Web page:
Carbine length buffers, on the other hand, are the ideal choice for most collapsible stocks with carbine buffer tubes. A great deal of stocks available on today’s market use Mil-Spec carbine buffer tubes, however some utilize the commercial spec carbine buffer tubes.

Buffer Springs

Buffer springs may look similar, but they do have differences that can affect your rifle’s functionality. While most rifle and carbine springs have exactly the same diameter, they come in different lengths. A standard carbine spring will measure about 10.5” and have 37 to 39 coils, but a standard rifle spring has a typical length of 12.75 and boasts 41 to 42 coils.

Sometimes, a “twang” sound can occur when firing, due to the fact that most buffer springs rub against the internal surface of the buffer tube. You can reduce this noise by choosing a spring with a smoother surface or a special finish to increase lubricity.

Geissele Super 42 Braided Wire Buffer Spring and Buffer Combo - MSRP - $47.00
Geissele Super 42 Braided Wire Buffer Spring and Buffer Combo – MSRP – $47.00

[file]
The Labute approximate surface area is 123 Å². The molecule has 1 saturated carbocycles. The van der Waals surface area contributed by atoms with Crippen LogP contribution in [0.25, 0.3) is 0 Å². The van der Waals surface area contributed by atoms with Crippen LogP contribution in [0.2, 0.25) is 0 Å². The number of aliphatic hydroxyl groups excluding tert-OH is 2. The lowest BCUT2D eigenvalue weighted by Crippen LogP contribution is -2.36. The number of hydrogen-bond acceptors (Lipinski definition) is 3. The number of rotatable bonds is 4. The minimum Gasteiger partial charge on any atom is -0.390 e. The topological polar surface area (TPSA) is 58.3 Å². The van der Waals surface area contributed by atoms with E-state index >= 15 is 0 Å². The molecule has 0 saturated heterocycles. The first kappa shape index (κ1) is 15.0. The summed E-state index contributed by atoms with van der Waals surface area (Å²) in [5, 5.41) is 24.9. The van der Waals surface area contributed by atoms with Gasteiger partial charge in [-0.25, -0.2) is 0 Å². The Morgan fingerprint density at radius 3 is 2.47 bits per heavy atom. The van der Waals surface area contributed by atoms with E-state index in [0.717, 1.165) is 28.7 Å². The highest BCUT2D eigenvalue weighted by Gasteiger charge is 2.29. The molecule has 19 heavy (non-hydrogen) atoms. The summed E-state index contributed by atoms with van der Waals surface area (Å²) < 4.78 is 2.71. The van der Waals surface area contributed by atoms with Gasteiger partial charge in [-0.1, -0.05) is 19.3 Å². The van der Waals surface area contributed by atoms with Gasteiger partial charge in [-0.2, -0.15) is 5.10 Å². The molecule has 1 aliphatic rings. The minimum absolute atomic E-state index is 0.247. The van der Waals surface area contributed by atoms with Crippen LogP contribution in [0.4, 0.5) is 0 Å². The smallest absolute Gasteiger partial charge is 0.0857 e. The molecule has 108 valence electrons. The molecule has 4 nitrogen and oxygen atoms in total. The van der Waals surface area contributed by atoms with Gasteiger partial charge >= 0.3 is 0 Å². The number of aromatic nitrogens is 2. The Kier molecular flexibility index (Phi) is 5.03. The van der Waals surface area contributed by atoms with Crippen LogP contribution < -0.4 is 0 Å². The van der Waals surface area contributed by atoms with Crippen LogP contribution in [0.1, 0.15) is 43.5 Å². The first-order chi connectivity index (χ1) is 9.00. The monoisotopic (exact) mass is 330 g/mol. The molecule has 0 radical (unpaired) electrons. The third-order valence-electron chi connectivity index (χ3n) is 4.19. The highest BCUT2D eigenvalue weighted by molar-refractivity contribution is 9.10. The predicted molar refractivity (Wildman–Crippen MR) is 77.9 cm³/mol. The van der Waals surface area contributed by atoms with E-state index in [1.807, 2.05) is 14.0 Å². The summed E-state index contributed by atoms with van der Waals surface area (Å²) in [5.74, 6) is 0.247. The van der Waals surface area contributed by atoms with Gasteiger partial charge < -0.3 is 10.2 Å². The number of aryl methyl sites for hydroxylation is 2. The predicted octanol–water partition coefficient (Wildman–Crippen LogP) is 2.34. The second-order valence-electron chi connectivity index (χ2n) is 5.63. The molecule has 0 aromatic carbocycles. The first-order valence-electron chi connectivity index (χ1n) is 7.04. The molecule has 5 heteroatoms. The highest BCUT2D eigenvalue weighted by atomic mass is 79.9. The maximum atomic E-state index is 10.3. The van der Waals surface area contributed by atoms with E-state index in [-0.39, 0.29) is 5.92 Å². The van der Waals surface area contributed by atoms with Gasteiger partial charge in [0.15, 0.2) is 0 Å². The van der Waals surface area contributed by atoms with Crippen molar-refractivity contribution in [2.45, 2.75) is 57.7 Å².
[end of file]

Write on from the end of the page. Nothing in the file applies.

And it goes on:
The Geissele Super 42 Braided Wire Buffer Spring is one of our favorite picks for that very reason. Its unique spring design uses three independent strands of wire, just like the German MG42 Machine Gun.

This concept acts as a harmonic damper and energy absorber by allowing the springs to flex separately from each other, decreasing the chance of spring failure. In addition, this design prevents the spring from losing length and force over a given round count and removes annoying spring reverberations (twang).


All in all, the choice of buffer springs and what buffer weight you want to use is up to you and should be dictated by your needs. Whether you are constructing a competition carbine platform, creating a long range AR rifle, producing a firearm specifically for suppressed use, or building a firearm in pistol configuration for CQB applications, the buffer weights and springs are available to make each one run like a champ during your next visit to the range.   

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3 years ago